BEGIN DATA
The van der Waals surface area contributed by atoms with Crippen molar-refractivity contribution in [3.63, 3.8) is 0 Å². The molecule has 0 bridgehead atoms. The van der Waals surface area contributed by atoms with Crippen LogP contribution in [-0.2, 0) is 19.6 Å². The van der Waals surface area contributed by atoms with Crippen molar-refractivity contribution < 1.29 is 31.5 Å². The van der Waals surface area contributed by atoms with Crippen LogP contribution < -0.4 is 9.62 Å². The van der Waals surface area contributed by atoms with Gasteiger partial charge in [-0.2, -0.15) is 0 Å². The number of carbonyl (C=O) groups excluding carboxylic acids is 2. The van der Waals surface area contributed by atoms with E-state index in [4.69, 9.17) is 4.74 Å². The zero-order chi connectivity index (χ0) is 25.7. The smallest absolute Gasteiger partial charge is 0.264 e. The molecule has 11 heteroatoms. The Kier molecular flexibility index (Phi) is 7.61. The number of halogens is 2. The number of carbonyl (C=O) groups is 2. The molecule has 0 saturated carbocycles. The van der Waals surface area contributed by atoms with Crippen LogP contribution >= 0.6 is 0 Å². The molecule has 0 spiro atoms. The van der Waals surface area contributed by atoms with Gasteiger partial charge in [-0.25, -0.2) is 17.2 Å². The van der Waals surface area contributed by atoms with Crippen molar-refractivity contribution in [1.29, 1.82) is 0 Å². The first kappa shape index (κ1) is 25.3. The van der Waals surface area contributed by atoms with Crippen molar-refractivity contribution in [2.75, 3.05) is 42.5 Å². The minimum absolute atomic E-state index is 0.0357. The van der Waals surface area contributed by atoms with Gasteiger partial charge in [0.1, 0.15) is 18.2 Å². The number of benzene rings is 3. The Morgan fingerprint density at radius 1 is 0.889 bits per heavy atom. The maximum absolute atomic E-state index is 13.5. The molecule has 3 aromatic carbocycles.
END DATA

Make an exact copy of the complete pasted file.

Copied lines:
The van der Waals surface area contributed by atoms with Crippen molar-refractivity contribution in [3.63, 3.8) is 0 Å². The molecule has 0 bridgehead atoms. The van der Waals surface area contributed by atoms with Crippen LogP contribution in [-0.2, 0) is 19.6 Å². The van der Waals surface area contributed by atoms with Crippen molar-refractivity contribution < 1.29 is 31.5 Å². The van der Waals surface area contributed by atoms with Crippen LogP contribution < -0.4 is 9.62 Å². The van der Waals surface area contributed by atoms with Gasteiger partial charge in [-0.2, -0.15) is 0 Å². The number of carbonyl (C=O) groups excluding carboxylic acids is 2. The van der Waals surface area contributed by atoms with E-state index in [4.69, 9.17) is 4.74 Å². The zero-order chi connectivity index (χ0) is 25.7. The smallest absolute Gasteiger partial charge is 0.264 e. The molecule has 11 heteroatoms. The Kier molecular flexibility index (Phi) is 7.61. The number of halogens is 2. The number of carbonyl (C=O) groups is 2. The molecule has 0 saturated carbocycles. The van der Waals surface area contributed by atoms with Crippen LogP contribution >= 0.6 is 0 Å². The molecule has 0 spiro atoms. The van der Waals surface area contributed by atoms with Gasteiger partial charge in [-0.25, -0.2) is 17.2 Å². The van der Waals surface area contributed by atoms with Crippen molar-refractivity contribution in [1.29, 1.82) is 0 Å². The first kappa shape index (κ1) is 25.3. The van der Waals surface area contributed by atoms with Crippen molar-refractivity contribution in [2.75, 3.05) is 42.5 Å². The minimum absolute atomic E-state index is 0.0357. The van der Waals surface area contributed by atoms with Gasteiger partial charge in [0.1, 0.15) is 18.2 Å². The number of benzene rings is 3. The Morgan fingerprint density at radius 1 is 0.889 bits per heavy atom. The maximum absolute atomic E-state index is 13.5. The molecule has 3 aromatic carbocycles.